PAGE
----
Special Talk 12:00 pm -12:30 pm by The Top End Native Plant Society on local native plants that provide certain valuable features such as bird attracting, screening, shading and flowering.
The Top End Native Plant Society will also be present at this house from 10 am -2 pm. They will have a stall with plants for sale, as well as advice on local native plants.
House 2. Garnett & Zander Home, 7 Kingston Place, Rapid Creek
Type: renovated original elevated house
Architect/Designer: Luchetti Krelle
An original elevated home renovated by Luchetti Krelle architects to create an open tropical design with louvre windows and bi-fold doors to maximise cross ventilation and take advantage of cooling breezes. Surrounding trees offer air-cooling and shading. The owners have recently installed a 4.5 kW solar panel system and are planning on installing a rainwater tank and LED lighting.
Special Talk 12:15 pm -12:45 pm by Thomas Wearne from Country Solar NT on Residential Solar in the Northern Territory.
Special Talk 1:15 pm – 1:45 pm by Simon Scally, a registered architect with over 25 years experience in the NT, on tropical architectural design and how to improve your comfort in the tropics.
House 1. Niblock House, Rapid Creek
Type: renovated original 1958 elevated house
Architect: Troppo Architects
Builder: Hawkins and Clemens
A beautiful newly renovated original elevated home (circa 1958) by Troppo Architects, showing many examples of eco building techniques such as cross flow ventilation, recycled materials, internal rainwater usage, grey water syste m and solar panels. The garden has been thoughtfully and aesthetically landscaped with a combination of native and edible plants.
Special Talk 11:30 am – 12:00 pm by Marisa Fontes, a registered Landscape Architect with Outsidesign, on Sustainable and Site-responsive Landscapes for Darwin Residences.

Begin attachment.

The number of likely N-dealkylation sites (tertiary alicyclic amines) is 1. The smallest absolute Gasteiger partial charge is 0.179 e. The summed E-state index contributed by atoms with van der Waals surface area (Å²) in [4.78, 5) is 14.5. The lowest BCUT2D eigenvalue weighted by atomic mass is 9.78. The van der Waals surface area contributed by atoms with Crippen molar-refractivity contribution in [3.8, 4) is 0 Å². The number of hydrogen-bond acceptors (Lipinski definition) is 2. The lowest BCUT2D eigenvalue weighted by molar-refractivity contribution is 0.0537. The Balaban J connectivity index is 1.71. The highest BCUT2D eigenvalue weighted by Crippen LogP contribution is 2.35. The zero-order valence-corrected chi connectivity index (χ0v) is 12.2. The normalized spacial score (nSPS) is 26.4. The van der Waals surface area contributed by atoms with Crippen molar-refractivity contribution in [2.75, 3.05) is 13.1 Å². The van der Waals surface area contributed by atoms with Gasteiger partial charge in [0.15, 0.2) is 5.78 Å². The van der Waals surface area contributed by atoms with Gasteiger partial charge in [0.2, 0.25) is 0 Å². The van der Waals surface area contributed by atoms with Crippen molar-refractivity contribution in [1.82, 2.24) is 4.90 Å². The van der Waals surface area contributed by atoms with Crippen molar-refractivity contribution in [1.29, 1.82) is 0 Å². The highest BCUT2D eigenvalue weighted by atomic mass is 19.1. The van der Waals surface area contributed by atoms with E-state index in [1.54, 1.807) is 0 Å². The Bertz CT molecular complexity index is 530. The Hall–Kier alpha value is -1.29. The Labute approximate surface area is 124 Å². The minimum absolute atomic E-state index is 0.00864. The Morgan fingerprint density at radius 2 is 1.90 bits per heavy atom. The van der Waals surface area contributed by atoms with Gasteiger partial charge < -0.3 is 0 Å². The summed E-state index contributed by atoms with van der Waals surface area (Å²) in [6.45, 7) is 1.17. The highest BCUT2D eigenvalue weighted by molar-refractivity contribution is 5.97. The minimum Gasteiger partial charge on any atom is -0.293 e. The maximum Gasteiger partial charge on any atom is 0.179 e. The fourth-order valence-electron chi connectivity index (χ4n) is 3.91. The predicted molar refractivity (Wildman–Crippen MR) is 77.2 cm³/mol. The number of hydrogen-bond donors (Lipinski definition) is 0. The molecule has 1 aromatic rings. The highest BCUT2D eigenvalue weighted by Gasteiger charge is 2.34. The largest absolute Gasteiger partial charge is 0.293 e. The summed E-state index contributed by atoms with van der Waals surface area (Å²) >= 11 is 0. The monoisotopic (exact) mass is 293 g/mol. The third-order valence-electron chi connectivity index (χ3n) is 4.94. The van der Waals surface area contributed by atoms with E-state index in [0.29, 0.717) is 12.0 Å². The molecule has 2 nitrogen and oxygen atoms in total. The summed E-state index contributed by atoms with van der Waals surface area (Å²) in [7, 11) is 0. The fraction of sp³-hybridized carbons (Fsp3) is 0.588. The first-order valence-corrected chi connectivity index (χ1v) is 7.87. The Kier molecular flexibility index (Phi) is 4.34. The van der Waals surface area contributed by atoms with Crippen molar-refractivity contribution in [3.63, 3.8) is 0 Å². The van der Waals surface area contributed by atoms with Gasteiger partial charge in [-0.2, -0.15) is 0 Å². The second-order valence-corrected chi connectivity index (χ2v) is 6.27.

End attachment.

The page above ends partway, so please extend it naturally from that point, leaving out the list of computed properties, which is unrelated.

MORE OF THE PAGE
Sustainable House Day – Cooling the City Pop UP, Eco Café 64 Smith Street, Darwin
About the Pop UP
In the last 10 years, Darwin CBD has become 1.5 to 3 degrees hotter than surrounding suburbs. With the clearing of green space, more high-rise buildings, more bitumen, more cars, and more air-conditioning – all pumping out hot air – has changed the Darwin micro-climate.
Cavanagh Street is the hottest street in the Darwin CBD and acts like a heat duct channelling hot air into the CBD. The Supreme Court car park is 5 degrees higher than surrounding area. The Darwin Post Office car park surface temperature can rise to 66 degrees on a 30 degree day.
As the CBD becomes hotter, it becomes more uncomfortable. Pedestrian activity has slowed and retailer trade has gone down. If the CBD is cooler, it will be more walkable, vibrant and active and the retail trade will follow. Smart street design can cool our city – – the use of more shading, trees and plants, awnings, fans and cooling fountains.
The Cooling the City POP UP is designed so you can “experience” how the temperature in the CBD can be changed.
Cooling the City Pop UP encourages the discussion of an alternative vision for the CBD and creative approaches to urban greening. Engagement is needed from the public, existing buildings owners and industry leaders to find ways to work together to make Darwin a Cool City.
Cooling the City project is an initiative of the ESD committee of the NT Property Council and its partners and sponsors.